Pre-Clinical Studies Identifying Novel Molecular Regulators of Skeletal Muscle Growth and Atrophy
- Research Opportunity
- PhD students, Masters by Research, Honours students
- Number of Honour Places Available
- Department / Centre
- Medicine and Radiology
- Western Health
|Associate Professor Alan Hayesfirstname.lastname@example.org||Personal web page|
Summary The aim of this project is to use rodent- and cell-based models to examine the potential for specific growth factors, signalling molecules, metabolic enzymes and/or transcription factors to stimulate muscle growth or promote muscle atrophy.
Skeletal muscle play fundamental role in the generation of movement and the regulation of whole body metabolism. Muscle mass is lost with prolonged periods of disuse due to injury or immobilization, with diseases such as diabetes, heart disease, cancer, and with ageing. Muscle mass decline can severely impair the ability to perform activities of daily living leading to a further reduction of physical activity and a vicious cycle of inactivity, muscle loss and inactivity-related disease. Thus, strategies aimed at preventing muscle loss and/or promoting muscle growth are essential to limiting disability and preventing disease. Consequently, a thorough understanding of the molecular mechanisms that regulate skeletal muscle mass is crucial to the development of effective exercise programs and potential pharmacological interventions aimed at preventing muscle atrophy/wasting and/or promoting skeletal muscle growth.
The aim of this project is to use rodent- and cell-based models to examine the potential for specific growth factors, signalling molecules, metabolic enzymes and/or transcription factors to stimulate muscle growth or promote muscle atrophy. Genetic gain-of-function (overexpression) and loss-of-function (knockdown) studies will be used, as well as various models of altered physical activity (e.g. immobilization, denervation, mechanical overload) and altered nutrient intake (e.g. food deprivation, protein supplementation). Mechanistic insights into changes in muscle mass will be obtained using molecular analyses that include measures of changes in rates of protein synthesis and protein degradation, the phosphorylation of critical signalling proteins and transcription factors, and gene expression, and the use of DNA-based reporter constructs. Morphological and functional changes will also be examined. This project will include the use of animal surgery, recombinant DNA purification and protein purification, the transfection of muscles in vivo and in cultured cells, Western blotting, immunohistochemistry, microscopy and enzyme activity assays. We aim to report the findings of this project in high impact peer-reviewed scientific journals.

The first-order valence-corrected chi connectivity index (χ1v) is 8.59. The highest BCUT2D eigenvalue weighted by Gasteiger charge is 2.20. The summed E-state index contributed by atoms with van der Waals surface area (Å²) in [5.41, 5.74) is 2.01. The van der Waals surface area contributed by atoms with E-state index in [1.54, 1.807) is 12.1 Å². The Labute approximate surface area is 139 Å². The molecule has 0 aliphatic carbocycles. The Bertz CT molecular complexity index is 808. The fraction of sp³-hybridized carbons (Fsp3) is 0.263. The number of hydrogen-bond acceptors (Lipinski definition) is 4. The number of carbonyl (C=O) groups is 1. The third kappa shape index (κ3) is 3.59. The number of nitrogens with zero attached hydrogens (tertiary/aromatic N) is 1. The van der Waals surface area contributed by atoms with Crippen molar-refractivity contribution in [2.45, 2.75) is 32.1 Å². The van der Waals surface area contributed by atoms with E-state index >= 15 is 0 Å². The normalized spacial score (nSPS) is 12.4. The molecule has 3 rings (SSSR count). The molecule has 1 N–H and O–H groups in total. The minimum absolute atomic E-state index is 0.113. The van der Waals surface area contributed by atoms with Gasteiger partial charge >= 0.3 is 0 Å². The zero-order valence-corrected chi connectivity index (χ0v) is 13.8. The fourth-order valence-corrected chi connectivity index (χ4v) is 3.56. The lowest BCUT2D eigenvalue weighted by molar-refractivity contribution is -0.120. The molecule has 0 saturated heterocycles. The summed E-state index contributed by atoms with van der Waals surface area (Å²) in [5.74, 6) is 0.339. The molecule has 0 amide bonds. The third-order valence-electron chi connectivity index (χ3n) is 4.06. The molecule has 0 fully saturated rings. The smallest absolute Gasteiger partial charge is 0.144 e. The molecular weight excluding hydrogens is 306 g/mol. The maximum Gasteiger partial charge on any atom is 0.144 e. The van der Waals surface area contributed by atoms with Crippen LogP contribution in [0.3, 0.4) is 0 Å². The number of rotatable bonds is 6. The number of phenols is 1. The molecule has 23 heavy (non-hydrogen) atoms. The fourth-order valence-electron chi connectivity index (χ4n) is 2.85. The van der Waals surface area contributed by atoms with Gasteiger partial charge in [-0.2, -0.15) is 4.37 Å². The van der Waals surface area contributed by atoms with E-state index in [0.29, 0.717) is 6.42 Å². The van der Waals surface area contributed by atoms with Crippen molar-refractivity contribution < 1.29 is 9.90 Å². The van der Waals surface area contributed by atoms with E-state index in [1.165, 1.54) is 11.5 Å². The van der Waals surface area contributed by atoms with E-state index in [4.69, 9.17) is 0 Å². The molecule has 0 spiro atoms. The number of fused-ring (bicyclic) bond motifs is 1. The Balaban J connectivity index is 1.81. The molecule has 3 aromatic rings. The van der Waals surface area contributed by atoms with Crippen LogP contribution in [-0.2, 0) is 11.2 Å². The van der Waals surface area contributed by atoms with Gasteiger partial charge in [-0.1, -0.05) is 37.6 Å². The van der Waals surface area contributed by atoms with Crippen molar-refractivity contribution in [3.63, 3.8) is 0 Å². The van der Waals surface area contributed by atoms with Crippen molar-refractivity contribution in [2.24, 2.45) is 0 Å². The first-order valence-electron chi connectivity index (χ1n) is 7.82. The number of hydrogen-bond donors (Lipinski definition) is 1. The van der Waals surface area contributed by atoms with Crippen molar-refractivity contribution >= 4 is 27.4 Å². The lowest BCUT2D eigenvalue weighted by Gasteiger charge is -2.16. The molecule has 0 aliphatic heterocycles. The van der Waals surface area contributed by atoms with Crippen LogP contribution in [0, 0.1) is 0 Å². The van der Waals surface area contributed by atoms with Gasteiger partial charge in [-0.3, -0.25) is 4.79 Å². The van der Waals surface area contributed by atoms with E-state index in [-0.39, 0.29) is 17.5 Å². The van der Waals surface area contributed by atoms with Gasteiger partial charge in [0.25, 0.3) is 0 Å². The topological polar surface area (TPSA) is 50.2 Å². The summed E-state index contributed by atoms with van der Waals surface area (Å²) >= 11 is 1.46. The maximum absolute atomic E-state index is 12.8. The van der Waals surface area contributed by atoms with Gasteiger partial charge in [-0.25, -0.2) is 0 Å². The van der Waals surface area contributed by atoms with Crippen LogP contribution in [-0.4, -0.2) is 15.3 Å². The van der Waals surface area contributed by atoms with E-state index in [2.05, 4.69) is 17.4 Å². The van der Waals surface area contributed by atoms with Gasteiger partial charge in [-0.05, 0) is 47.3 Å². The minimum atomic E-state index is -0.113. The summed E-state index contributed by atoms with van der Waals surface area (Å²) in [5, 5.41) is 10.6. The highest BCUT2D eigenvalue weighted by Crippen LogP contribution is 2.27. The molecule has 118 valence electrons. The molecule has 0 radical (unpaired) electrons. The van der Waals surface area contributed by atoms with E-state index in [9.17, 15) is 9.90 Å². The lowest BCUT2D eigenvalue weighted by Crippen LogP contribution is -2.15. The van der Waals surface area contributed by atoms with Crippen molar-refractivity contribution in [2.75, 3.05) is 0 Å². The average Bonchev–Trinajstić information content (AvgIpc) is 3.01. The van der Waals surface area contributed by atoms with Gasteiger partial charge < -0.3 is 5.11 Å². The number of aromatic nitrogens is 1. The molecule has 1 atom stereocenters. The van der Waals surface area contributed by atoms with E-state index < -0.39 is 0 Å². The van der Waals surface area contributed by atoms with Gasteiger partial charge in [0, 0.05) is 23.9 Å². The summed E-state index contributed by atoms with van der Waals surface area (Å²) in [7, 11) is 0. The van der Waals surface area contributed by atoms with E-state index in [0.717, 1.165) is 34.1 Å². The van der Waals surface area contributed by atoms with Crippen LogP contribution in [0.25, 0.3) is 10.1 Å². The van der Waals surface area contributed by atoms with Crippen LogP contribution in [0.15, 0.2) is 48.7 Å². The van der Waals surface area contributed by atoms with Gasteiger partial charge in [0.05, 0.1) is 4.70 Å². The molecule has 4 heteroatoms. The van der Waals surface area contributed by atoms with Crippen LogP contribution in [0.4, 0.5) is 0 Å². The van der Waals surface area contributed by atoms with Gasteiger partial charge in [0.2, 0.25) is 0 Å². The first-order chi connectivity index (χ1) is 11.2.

School Research Themes
PhD students, Masters by Research, Honours students
Students who are interested in joining this project will need to consider their elegibility as well as other requirements before contacting the supervisor of this research
For further information about this research, please contact a supervisor.
Department / Centre
Research NodeWestern Health
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